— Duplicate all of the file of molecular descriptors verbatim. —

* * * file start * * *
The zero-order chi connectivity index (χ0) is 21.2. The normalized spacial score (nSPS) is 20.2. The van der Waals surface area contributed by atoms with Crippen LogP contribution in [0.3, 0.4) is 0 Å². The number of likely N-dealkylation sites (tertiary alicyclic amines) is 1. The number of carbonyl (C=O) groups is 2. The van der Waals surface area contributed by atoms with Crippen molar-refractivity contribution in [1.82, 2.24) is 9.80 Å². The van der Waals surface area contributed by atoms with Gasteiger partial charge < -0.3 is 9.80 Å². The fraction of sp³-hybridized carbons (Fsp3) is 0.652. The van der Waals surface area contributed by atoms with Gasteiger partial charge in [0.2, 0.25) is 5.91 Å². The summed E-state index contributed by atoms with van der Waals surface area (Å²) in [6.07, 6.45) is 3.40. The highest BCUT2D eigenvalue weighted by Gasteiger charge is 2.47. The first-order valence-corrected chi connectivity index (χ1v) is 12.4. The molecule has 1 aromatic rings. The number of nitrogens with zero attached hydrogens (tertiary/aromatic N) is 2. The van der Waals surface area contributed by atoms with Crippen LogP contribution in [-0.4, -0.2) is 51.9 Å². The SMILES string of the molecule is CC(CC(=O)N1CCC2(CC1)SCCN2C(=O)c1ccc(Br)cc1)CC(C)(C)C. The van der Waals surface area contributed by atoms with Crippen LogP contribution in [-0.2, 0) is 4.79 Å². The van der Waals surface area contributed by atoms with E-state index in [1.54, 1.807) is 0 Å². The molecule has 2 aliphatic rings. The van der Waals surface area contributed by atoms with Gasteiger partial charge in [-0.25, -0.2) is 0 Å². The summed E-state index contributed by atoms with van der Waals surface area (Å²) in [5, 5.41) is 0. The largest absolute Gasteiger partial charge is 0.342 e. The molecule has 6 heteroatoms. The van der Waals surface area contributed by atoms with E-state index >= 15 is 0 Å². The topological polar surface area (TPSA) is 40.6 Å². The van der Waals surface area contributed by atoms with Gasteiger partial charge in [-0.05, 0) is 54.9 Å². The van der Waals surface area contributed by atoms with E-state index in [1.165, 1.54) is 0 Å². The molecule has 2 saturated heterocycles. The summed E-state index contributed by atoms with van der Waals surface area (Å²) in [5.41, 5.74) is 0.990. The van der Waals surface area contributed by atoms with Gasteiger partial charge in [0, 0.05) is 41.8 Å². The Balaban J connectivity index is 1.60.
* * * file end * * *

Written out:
The zero-order chi connectivity index (χ0) is 21.2. The normalized spacial score (nSPS) is 20.2. The van der Waals surface area contributed by atoms with Crippen LogP contribution in [0.3, 0.4) is 0 Å². The number of likely N-dealkylation sites (tertiary alicyclic amines) is 1. The number of carbonyl (C=O) groups is 2. The van der Waals surface area contributed by atoms with Crippen molar-refractivity contribution in [1.82, 2.24) is 9.80 Å². The van der Waals surface area contributed by atoms with Gasteiger partial charge < -0.3 is 9.80 Å². The fraction of sp³-hybridized carbons (Fsp3) is 0.652. The van der Waals surface area contributed by atoms with Gasteiger partial charge in [0.2, 0.25) is 5.91 Å². The summed E-state index contributed by atoms with van der Waals surface area (Å²) in [6.07, 6.45) is 3.40. The highest BCUT2D eigenvalue weighted by Gasteiger charge is 2.47. The first-order valence-corrected chi connectivity index (χ1v) is 12.4. The molecule has 1 aromatic rings. The number of nitrogens with zero attached hydrogens (tertiary/aromatic N) is 2. The van der Waals surface area contributed by atoms with Crippen LogP contribution in [-0.4, -0.2) is 51.9 Å². The SMILES string of the molecule is CC(CC(=O)N1CCC2(CC1)SCCN2C(=O)c1ccc(Br)cc1)CC(C)(C)C. The van der Waals surface area contributed by atoms with Crippen LogP contribution in [-0.2, 0) is 4.79 Å². The van der Waals surface area contributed by atoms with E-state index in [1.54, 1.807) is 0 Å². The molecule has 2 aliphatic rings. The van der Waals surface area contributed by atoms with Gasteiger partial charge in [-0.25, -0.2) is 0 Å². The summed E-state index contributed by atoms with van der Waals surface area (Å²) in [5, 5.41) is 0. The largest absolute Gasteiger partial charge is 0.342 e. The molecule has 6 heteroatoms. The van der Waals surface area contributed by atoms with E-state index >= 15 is 0 Å². The topological polar surface area (TPSA) is 40.6 Å². The van der Waals surface area contributed by atoms with Gasteiger partial charge in [-0.05, 0) is 54.9 Å². The van der Waals surface area contributed by atoms with E-state index in [1.165, 1.54) is 0 Å². The molecule has 2 saturated heterocycles. The summed E-state index contributed by atoms with van der Waals surface area (Å²) in [5.41, 5.74) is 0.990. The van der Waals surface area contributed by atoms with Gasteiger partial charge in [0, 0.05) is 41.8 Å². The Balaban J connectivity index is 1.60.